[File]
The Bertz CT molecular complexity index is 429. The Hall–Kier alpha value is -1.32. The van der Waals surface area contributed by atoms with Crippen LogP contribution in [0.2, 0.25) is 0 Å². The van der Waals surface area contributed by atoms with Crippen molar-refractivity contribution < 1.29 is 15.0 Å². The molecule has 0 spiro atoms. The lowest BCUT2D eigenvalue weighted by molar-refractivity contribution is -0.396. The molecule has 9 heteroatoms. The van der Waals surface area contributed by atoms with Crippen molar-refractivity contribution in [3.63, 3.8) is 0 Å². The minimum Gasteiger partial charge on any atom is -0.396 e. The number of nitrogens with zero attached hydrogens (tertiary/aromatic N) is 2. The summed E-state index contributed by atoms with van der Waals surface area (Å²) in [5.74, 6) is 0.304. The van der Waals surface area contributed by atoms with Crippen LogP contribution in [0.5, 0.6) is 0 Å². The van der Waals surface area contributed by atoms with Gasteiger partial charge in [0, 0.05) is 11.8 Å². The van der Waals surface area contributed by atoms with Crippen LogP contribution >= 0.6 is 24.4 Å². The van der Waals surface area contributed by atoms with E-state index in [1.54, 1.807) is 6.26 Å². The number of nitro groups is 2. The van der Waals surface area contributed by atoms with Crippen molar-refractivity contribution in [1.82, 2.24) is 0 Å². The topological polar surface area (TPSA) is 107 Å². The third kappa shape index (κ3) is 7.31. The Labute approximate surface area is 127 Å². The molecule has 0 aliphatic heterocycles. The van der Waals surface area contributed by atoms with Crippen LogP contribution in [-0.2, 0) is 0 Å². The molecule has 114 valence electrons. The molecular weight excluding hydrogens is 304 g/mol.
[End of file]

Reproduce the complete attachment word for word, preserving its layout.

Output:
The Bertz CT molecular complexity index is 429. The Hall–Kier alpha value is -1.32. The van der Waals surface area contributed by atoms with Crippen LogP contribution in [0.2, 0.25) is 0 Å². The van der Waals surface area contributed by atoms with Crippen molar-refractivity contribution < 1.29 is 15.0 Å². The molecule has 0 spiro atoms. The lowest BCUT2D eigenvalue weighted by molar-refractivity contribution is -0.396. The molecule has 9 heteroatoms. The van der Waals surface area contributed by atoms with Crippen molar-refractivity contribution in [3.63, 3.8) is 0 Å². The minimum Gasteiger partial charge on any atom is -0.396 e. The number of nitrogens with zero attached hydrogens (tertiary/aromatic N) is 2. The summed E-state index contributed by atoms with van der Waals surface area (Å²) in [5.74, 6) is 0.304. The van der Waals surface area contributed by atoms with Crippen LogP contribution in [0.5, 0.6) is 0 Å². The van der Waals surface area contributed by atoms with Gasteiger partial charge in [0, 0.05) is 11.8 Å². The van der Waals surface area contributed by atoms with Crippen LogP contribution >= 0.6 is 24.4 Å². The van der Waals surface area contributed by atoms with E-state index in [1.54, 1.807) is 6.26 Å². The number of nitro groups is 2. The van der Waals surface area contributed by atoms with Crippen molar-refractivity contribution in [1.82, 2.24) is 0 Å². The topological polar surface area (TPSA) is 107 Å². The third kappa shape index (κ3) is 7.31. The Labute approximate surface area is 127 Å². The molecule has 0 aliphatic heterocycles. The van der Waals surface area contributed by atoms with Crippen LogP contribution in [-0.2, 0) is 0 Å². The molecule has 114 valence electrons. The molecular weight excluding hydrogens is 304 g/mol.